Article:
- collect and may write-off an amount payable by an employer or PAYE intermediary if the amount payable is less than $20;
- collect a repayment obligation if the amount has not been paid by the due date and is less than $334. This amount is not written off and is added back to the loan balance.
There are three types of relief that a borrower can apply to the Commissioner for:
- relief from late payment interest;
- hardship relief (limited to the current year, prior years or the next year);
- financial relief by way of instalment arrangements.
Relief from late payment interest
Relief from late payment interest is available to the borrower when the borrower applies and the Commissioner considers that, having regard to the circumstances, it is equitable to do so and the relief is warranted. The relief can cancel all or some of the late payment interest imposed and refund any amount paid in relation to the cancelled interest.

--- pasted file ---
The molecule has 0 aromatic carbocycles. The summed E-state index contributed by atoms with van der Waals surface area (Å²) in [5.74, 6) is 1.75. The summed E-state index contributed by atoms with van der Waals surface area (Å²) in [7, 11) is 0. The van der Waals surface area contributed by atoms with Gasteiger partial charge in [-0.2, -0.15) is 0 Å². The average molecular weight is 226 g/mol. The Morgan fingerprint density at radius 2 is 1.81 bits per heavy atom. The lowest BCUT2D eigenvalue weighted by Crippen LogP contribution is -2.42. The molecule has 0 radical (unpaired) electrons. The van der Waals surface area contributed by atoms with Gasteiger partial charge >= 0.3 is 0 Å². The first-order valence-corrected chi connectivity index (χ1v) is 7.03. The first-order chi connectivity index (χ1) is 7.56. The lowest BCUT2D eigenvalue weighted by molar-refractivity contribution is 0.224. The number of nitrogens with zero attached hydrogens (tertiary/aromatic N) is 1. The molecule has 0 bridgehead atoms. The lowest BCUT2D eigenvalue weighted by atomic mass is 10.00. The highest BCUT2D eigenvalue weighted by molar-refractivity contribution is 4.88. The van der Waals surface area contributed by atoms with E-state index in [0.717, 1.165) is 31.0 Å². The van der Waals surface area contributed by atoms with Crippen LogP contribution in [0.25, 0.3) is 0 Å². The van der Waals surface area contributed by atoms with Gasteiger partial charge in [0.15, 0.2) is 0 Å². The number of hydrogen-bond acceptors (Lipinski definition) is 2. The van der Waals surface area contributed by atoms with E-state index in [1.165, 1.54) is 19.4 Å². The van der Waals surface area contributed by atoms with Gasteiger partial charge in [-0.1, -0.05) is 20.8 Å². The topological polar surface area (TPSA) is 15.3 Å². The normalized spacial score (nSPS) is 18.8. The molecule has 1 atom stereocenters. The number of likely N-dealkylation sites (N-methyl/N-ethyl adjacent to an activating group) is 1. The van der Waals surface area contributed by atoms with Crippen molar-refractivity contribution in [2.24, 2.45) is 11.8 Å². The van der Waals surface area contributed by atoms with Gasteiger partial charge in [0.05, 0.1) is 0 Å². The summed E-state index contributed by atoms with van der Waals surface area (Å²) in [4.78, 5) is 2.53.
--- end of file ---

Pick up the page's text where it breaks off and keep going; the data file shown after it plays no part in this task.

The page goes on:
Changes from 1 April 2013
From 1 April 2013, more detailed payment priority rules will apply. These rules are reflected in the provisions providing relief to borrowers from the late payment interest.
Some minor amendments will be required to the provisions providing relief to borrowers from the late payment interest both from 1 April 2012 and 1 April 2013 to correct technical errors. These amendments are included in the Student Loan Scheme Amendment Bill, which was before Parliament at the time of writing.